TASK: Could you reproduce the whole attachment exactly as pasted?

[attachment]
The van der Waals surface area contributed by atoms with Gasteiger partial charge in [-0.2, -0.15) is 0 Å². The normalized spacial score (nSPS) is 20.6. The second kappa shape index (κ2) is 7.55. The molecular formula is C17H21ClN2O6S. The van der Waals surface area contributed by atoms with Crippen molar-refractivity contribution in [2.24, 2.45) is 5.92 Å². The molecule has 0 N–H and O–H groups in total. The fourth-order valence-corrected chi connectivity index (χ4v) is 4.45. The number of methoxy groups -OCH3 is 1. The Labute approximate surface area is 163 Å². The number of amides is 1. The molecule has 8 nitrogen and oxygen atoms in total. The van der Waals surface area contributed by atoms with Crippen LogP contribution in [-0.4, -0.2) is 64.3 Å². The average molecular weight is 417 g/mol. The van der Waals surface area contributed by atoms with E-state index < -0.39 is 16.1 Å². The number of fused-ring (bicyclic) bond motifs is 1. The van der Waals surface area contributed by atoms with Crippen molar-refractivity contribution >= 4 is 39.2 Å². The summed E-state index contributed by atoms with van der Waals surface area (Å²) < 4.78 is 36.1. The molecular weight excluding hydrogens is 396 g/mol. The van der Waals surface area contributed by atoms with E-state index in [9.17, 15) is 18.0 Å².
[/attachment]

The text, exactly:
The van der Waals surface area contributed by atoms with Gasteiger partial charge in [-0.2, -0.15) is 0 Å². The normalized spacial score (nSPS) is 20.6. The second kappa shape index (κ2) is 7.55. The molecular formula is C17H21ClN2O6S. The van der Waals surface area contributed by atoms with Crippen molar-refractivity contribution in [2.24, 2.45) is 5.92 Å². The molecule has 0 N–H and O–H groups in total. The fourth-order valence-corrected chi connectivity index (χ4v) is 4.45. The number of methoxy groups -OCH3 is 1. The Labute approximate surface area is 163 Å². The number of amides is 1. The molecule has 8 nitrogen and oxygen atoms in total. The van der Waals surface area contributed by atoms with Crippen LogP contribution in [-0.4, -0.2) is 64.3 Å². The average molecular weight is 417 g/mol. The van der Waals surface area contributed by atoms with E-state index < -0.39 is 16.1 Å². The number of fused-ring (bicyclic) bond motifs is 1. The van der Waals surface area contributed by atoms with Crippen molar-refractivity contribution >= 4 is 39.2 Å². The summed E-state index contributed by atoms with van der Waals surface area (Å²) < 4.78 is 36.1. The molecular weight excluding hydrogens is 396 g/mol. The van der Waals surface area contributed by atoms with E-state index in [9.17, 15) is 18.0 Å².